A Taxing Situation
Prime Cut: Amazon is merging the teams behind its in-house retail and third-party Marketplace operations — a distinction that’s largely lost on most customers anyway.
TWICE Take: Amazon said the changes are designed to make the customer experience “seamless” regardless of the seller, and to provide a standardized assortment of products, tools and services for brands and merchants that use its platform. Maybe. But it may also further compel sellers to use its fulfillment service, and clear the way for streamlined, third-party tax collection now that the Supreme Court has confirmed the right of states to take their pound of flesh.
Private Label Reporting For Duty
Prime Cut: Private-label retail brands are nothing new: Witness Sam’s-brand basics at Walmart, Kenmore appliances at Sears, Mossimo apparel at Target, and Kirkland everything at Costco. But as is typical for the world’s largest e-tailer, Amazon is taking its in-house program to a whole ’nuther level.
TWICE Take: What began as a foray into generic batteries and CE accessories nine years ago has billowed into what analysts believe could soon be a $25 billion business, with some 100 brands encompassing everything from clothing to dog food. Fueling the growth is Amazon’s proprietary toolbox of word-search algorithms, data analysis, machine learning, customer reviews and even default selection when ordering by voice, which steers customers to its own goods, crowds out national brands and may invite an antitrust suit from President Trump.
Ready, Aim, Fired
Prime Cut: Amazon is known for its out-of-the-box approaches to termination, like the $5,000 it offers disgruntled warehouse workers to quit.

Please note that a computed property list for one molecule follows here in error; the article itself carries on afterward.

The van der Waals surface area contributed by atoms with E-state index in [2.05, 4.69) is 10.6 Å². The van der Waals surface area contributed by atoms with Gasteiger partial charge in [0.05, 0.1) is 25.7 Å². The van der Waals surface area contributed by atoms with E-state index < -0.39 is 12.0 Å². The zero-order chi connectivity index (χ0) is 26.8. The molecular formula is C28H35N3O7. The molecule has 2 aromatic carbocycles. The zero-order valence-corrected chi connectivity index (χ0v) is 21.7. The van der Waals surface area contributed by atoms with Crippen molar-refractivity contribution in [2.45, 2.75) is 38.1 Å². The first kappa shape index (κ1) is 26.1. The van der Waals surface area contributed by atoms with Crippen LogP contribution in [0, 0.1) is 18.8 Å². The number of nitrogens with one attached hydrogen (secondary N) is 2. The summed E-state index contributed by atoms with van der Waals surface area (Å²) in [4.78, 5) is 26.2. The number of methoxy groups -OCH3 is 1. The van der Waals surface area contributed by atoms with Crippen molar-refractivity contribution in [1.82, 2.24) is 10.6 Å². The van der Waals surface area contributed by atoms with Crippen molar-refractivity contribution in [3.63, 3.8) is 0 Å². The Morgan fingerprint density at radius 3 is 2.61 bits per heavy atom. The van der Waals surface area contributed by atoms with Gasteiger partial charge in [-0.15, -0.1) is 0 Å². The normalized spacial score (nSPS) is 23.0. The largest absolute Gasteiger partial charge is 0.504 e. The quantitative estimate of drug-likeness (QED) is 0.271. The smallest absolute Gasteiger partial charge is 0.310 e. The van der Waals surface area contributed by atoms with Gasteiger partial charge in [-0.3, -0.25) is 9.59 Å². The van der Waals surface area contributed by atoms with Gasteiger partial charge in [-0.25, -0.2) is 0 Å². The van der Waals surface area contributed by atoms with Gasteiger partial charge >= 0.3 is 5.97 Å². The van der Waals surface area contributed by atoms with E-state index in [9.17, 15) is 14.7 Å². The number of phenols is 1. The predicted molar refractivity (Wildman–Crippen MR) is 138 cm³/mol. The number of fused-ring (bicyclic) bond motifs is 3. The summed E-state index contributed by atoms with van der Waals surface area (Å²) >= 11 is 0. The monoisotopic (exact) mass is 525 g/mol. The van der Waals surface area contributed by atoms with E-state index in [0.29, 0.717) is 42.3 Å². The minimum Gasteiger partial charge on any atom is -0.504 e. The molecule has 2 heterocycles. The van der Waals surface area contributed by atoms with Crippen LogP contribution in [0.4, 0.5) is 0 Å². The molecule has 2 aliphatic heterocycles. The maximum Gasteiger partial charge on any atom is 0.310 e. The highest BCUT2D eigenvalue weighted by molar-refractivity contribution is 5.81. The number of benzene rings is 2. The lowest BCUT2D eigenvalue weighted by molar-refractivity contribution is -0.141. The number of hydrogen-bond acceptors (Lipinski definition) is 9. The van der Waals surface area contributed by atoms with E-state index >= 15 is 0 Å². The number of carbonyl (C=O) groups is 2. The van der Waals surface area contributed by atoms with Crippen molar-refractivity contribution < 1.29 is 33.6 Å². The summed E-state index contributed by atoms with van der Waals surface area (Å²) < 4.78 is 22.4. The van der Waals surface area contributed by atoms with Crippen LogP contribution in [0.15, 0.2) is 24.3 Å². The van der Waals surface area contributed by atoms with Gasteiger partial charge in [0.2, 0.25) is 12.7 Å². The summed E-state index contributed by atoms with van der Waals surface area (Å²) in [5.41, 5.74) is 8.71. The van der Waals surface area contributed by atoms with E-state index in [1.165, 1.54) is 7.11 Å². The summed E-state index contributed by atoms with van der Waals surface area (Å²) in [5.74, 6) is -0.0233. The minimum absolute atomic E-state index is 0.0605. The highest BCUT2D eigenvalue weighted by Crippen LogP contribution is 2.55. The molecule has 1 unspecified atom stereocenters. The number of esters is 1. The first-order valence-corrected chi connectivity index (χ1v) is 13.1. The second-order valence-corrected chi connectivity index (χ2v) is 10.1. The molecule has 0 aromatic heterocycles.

TWICE Take: Now a recent program called Pivot gives white-collar staff three options when their jobs are on the line: take a severance payout and leave; spend several weeks on probation in the hope of turning things around; or face down your manager in a “Thunderdome”-like videoconference. The appeal process is intended to cut down on costly turnover and address dysfunctional systems and management, although an employment attorney who was involved in the procedure described it as “a kangaroo court.”
Retailers Primed For Prime Day
Prime Cut: Amazon may have inadvertently spilled the beans about its fourth-annual Prime Day when it briefly posted a banner on its U.K. site announcing July 16 as the start date of its mid-summer promotion.
TWICE Take: The date would jibe with conjecture of a later kick-off this year to avoid competing with the FIFA World Cup. Regardless, retailers appear ready for Amazon’s Prime members-only sales event, which tends to have a halo effect on other online sellers. According to RetailMeNot, the cash-back and coupon-code shopping site, 60 percent of merchants plan to run Prime Day-related promotions, in an effort to capture a piece of the $167 per shopper that consumers will spend on average that day.
Prime Cut: Amazon CEO Jeff Bezos’s Blue Origin spaceship is one step closer to regular passenger service.
TWICE Take: According to Rob Meyerson, senior VP at Bezos’s space exploration start-up, the company expects to fly its first test passengers “soon,” and will likely begin selling tickets for sub-orbital flights next year. No price has been set for a seat on the “New Shepard” spacecraft, although rival Virgin Galactic has some 700 customers lined up who are willing to fork over $250,000 each for the flight of fancy.
Amazon Quote Of The Week
“I think, effectively, you have a company that has conspired with about a billion consumers and technology to destroy brands.” — NYU marketing professor and Gartner L2 founder Scott Galloway on the threat of Amazon’s burgeoning private-label business